MPAC board votes to ‘wind down’ organization in flagging economy

March 8, 2010

By hammersmith

Confronted with difficult economic times, for itself and the arts and culture organizations it was formed to support, the Metro Phoenix Partnership for Arts and Culture (MPAC) board of directors has voted to cease the nonprofit organization’s staffing and programmatic operations. MPAC will support the plan of its major funders to use remaining grants funds to directly assist arts and culture organizations.

For five years, MPAC has led the state in understanding the vital connection between the creative community and economic development. Formed in 2004 by grants from the Flinn Foundation and Virginia G. Piper Charitable Trust, MPAC has worked to promote a vibrant creative community in Maricopa County and harness arts and culture as an economic driver. The foundations supported the nonprofit organization with the goal of it achieving self-sufficiency by the conclusion of the grants, scheduled for early 2011.

The recession challenged MPAC’s economic viability and fundraising efforts, as it has done to arts and culture organizations across the nation. It ultimately thwarted plans to place a revenue-generating initiative for arts and culture on the statewide ballot—a strategy that has been successful in other major metropolitan areas during better economic times.

“Rather than continue to consume valuable grant monies, the board made the decision to wind down the organization and support the foundations’ plans to use the remaining grant funds to support arts and culture organizations directly,” said Sandra Werthman, who chairs the MPAC board of directors.

“MPAC has made substantial progress in setting the framework for arts and culture to thrive from an economic perspective in the Phoenix area,” said Myra Millinger, MPAC president and CEO. “We just could not ignore the fiscal realities that jeopardize MPAC’s long-term existence.”

The Flinn Foundation and Piper Trust have agreed to work together in fashioning a one-time arts and culture initiative with the remaining grant funds. Plans will be announced once program details are decided in upcoming weeks.

“Like many businesses in our state, MPAC and its important work has been undermined by the perfect economic storm,” said Judy Mohraz, president and CEO of the Piper Trust. “We have worked with MPAC and have agreed that during these recessionary times, the remaining grant funds should be directed to arts and cultural organizations that are struggling to survive.”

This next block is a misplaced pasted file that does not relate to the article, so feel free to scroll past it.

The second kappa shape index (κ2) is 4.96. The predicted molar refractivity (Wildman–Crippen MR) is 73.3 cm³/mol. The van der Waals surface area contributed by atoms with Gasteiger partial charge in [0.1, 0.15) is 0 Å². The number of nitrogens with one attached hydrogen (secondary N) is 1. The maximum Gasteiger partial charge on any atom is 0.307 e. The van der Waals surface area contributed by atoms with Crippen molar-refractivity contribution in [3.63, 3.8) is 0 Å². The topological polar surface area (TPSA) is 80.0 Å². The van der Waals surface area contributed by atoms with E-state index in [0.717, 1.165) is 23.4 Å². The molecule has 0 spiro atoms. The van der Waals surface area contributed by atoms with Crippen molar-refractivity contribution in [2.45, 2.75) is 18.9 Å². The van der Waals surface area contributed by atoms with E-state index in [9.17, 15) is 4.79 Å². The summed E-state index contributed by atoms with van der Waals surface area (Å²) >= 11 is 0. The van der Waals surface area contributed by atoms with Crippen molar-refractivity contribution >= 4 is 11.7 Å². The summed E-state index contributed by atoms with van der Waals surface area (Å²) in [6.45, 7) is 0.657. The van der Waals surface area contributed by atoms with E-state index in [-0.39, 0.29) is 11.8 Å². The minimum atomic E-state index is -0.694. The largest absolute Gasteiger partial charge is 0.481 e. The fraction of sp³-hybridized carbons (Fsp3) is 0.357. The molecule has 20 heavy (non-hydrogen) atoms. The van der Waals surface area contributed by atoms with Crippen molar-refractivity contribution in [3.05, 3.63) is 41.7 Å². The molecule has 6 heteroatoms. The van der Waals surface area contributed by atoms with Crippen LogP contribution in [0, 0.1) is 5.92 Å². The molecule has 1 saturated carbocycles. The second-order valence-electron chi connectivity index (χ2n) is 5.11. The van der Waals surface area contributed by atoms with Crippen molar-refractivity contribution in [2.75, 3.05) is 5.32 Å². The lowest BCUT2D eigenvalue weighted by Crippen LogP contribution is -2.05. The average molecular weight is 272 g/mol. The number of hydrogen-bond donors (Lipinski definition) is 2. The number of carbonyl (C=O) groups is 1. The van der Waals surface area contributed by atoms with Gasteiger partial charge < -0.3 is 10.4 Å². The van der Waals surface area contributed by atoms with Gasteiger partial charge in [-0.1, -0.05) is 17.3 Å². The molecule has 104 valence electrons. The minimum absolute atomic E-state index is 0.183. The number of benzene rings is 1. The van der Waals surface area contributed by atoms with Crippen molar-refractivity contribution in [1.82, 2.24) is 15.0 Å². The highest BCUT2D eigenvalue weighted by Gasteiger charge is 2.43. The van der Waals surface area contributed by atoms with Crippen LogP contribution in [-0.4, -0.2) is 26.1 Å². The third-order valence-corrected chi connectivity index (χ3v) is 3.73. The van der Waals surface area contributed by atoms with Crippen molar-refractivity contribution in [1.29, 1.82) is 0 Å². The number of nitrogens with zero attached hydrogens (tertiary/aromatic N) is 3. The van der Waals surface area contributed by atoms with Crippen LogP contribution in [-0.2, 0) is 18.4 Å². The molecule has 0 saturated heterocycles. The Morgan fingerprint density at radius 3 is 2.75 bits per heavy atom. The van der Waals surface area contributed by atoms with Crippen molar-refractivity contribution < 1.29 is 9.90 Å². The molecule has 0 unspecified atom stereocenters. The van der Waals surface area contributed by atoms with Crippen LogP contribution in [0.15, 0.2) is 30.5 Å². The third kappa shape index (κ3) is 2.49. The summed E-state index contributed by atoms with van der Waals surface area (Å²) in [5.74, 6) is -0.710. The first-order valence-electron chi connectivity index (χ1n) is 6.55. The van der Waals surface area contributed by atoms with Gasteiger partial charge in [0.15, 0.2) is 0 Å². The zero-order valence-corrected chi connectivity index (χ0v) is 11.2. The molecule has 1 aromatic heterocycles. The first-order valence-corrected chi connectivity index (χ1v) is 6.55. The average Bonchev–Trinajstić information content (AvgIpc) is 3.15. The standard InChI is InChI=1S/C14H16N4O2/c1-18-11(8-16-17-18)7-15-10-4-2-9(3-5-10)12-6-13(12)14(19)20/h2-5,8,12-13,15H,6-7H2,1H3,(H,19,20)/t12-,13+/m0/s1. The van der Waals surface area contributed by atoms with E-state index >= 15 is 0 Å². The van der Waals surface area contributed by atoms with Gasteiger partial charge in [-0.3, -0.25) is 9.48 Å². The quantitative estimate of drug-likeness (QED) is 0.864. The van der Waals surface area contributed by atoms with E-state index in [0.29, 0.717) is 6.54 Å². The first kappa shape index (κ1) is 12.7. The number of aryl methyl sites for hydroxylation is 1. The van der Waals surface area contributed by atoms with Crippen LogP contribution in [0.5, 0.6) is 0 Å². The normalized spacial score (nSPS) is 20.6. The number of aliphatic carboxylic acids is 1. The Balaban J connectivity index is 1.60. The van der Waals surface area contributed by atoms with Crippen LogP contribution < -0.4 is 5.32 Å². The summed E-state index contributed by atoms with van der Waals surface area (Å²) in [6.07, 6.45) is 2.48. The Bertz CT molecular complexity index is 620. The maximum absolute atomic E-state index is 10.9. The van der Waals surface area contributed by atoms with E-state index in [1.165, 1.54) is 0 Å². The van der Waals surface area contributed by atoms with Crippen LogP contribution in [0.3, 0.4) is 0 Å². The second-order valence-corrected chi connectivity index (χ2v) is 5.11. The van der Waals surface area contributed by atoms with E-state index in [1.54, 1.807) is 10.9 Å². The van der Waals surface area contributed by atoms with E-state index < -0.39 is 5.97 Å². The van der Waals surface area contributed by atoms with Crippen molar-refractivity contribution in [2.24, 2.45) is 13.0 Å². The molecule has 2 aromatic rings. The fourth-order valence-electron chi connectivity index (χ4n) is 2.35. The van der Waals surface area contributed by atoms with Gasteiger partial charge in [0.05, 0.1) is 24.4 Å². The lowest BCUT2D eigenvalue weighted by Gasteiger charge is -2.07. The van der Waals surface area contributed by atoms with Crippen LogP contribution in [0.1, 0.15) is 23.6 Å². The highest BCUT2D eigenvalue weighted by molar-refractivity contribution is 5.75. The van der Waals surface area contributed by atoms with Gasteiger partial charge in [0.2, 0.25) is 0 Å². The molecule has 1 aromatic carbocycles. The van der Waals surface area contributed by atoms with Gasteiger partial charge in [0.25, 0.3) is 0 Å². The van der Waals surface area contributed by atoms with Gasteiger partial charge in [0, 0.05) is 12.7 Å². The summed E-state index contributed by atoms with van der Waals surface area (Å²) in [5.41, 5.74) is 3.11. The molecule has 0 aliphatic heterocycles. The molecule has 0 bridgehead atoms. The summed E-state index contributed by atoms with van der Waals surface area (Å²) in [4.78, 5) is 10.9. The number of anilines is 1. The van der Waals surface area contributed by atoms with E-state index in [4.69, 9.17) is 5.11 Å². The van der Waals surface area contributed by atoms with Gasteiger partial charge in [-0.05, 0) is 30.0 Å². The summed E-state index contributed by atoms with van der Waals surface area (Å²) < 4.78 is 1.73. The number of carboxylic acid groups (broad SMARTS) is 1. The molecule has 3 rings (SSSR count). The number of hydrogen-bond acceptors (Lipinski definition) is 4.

Jack Jewett, Flinn Foundation president and CEO, agreed that redirecting the funds is an act of responsible stewardship and praised the MPAC board for its sacrificial decision. “In better economic times, MPAC would thrive and we believe would expand its mission to help to engineer a more prominent role for arts and culture in the local economy.”

MPAC was launched at the recommendation of the Maricopa Regional Arts and Culture Task Force, a panel of leaders from the corporate, arts, public, educational, and philanthropic sectors that in 2004 issued a blueprint for positioning arts and culture as a vital component of the region’s economic growth.

MPAC has had three primary goals: to position the creative sector as an integral component of the regional economy; to change perceptions of the region’s creative vitality by leveraging its creative assets; and to increase funding for arts and culture.

The final goal proved to be formidable. MPAC spun off an organization to launch a statewide ballot-initiative campaign to increase the state sales tax by one-tenth of a percent, generating up to $100 million annually for arts and culture. While initial polling showed strong voter support for the tax, the most recent polls reflected the recession impact on voters as support slipped significantly. As a result, the group decided to postpone initiative plans until 2012.

MPAC officials are exploring options with other organizations to continue development and execution of existing programs, such as CALA (Celebración Artistica de las Américas), which encourages cultural understanding between people of the Americas through the arts, and Metro Phoenix DNA, a branding initiative to elevate the region’s cultural assets and identity.

About MPAC: MPAC is a non-profit, regional organization founded in 2004 based on the conviction that a vibrant and sustainable creative sector is fundamental to the region’s ability to compete for talent and industry in a highly competitive global marketplace.

About Flinn: The Flinn Foundation is a Phoenix-based, private, nonprofit philanthropic endowment established by Dr. and Mrs. Robert S. Flinn in 1965 with the mission of improving the quality of life in Arizona. The nonprofit philanthropy supports the advancement of Arizona’s bioscience sector, the Flinn Scholars Program, and MPAC.

About Piper: The Virginia G. Piper Charitable Trust is a private independent foundation dedicated to honoring Virginia Galvin Piper’s philanthropic commitment to changing lives and strengthening community in Maricopa County. By investing in nonprofits and encouraging strategic planning for the future, Piper Trust strives to make Greater Phoenix a stronger, more nurturing and vibrant community. Piper Trust focuses on healthcare and medical research, children, older adults, arts and culture, education and religious organizations.